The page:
Architects and designers orchestrate movement through space, both inside and outside the home. It's one of our great challenges. As frequent House Enthusiast readers might recall, I believe most any and all constructed space is architecture, including the patio, garden, driveway, footpath, tool shed, etc. That's part of the reason I enjoy the temperate months; they allow me to explore the architecture beyond our homes' walls.
This space in between -- in between inside and outside, in between house and fence, in between porch and garden -- beautifully steers visitors and occupants as they transition from street arrival to private home and onward.
I'm particularly enamored with the random-sized and random-coursed slate pavers set on an angle that intermingle with brick, and create a jagged border of grass and plantings along a curved, stone-edged, raised bed on one side and a slightly elevated brick and granite porch patio on the other. The organic yet intricate footpath reminds me of my teen figure-skating days. On a small plan sketch of the rink, my coach would choreograph where each spin and jump in my freeskate programs would occur, and I would invariably ask, "But how will I get there: from camel spin to lutz?" Her answer, "With footwork." Indeed, it's inspired hardscape footwork that brings folks arriving at this home from feature to feature.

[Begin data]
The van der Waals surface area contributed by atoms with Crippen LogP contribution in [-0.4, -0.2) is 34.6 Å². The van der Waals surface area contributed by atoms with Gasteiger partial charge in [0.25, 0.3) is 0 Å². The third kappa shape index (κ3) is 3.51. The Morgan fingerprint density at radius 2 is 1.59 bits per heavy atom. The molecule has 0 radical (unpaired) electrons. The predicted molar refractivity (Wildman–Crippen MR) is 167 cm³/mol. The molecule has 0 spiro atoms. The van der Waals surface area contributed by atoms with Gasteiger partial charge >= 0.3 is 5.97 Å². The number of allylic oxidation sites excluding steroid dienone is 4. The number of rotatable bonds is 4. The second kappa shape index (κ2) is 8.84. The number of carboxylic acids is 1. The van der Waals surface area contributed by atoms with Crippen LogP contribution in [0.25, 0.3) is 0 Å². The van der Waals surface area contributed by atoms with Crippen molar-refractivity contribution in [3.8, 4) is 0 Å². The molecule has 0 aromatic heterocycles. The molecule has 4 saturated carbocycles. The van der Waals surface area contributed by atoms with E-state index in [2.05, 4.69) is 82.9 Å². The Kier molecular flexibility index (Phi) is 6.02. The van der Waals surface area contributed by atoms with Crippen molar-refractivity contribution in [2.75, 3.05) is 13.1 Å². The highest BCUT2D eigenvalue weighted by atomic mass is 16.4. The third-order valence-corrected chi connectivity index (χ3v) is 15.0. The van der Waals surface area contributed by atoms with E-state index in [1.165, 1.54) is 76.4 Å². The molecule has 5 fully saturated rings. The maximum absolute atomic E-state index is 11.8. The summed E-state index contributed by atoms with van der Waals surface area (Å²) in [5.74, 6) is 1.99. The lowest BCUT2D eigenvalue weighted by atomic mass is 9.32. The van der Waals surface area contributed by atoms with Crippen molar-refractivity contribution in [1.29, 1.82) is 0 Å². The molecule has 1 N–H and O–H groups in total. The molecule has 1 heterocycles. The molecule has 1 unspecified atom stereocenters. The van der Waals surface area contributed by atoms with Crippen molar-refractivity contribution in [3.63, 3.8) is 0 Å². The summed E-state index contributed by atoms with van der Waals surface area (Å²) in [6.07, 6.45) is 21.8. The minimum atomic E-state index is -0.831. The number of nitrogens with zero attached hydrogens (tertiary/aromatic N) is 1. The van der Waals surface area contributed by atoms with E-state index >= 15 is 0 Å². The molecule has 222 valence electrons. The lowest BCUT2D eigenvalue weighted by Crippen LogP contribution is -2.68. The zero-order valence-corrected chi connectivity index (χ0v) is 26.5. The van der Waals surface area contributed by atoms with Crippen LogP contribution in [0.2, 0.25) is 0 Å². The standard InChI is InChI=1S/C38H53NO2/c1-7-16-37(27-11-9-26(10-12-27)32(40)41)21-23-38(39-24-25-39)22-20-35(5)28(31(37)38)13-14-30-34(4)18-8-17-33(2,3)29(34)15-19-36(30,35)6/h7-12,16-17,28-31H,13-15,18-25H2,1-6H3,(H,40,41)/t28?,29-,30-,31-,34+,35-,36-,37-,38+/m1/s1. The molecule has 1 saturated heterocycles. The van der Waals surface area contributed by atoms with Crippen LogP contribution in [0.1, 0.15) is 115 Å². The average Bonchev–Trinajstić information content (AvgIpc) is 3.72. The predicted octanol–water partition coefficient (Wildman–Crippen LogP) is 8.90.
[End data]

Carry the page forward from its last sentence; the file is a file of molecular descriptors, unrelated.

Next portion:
The contrast of color, texture, angle, even elevation enrich the experience of this procession, giving clues that both orient and delight. The footwork is as intriguing as the highlights along the way.
by Katie Hutchison for House Enthusiast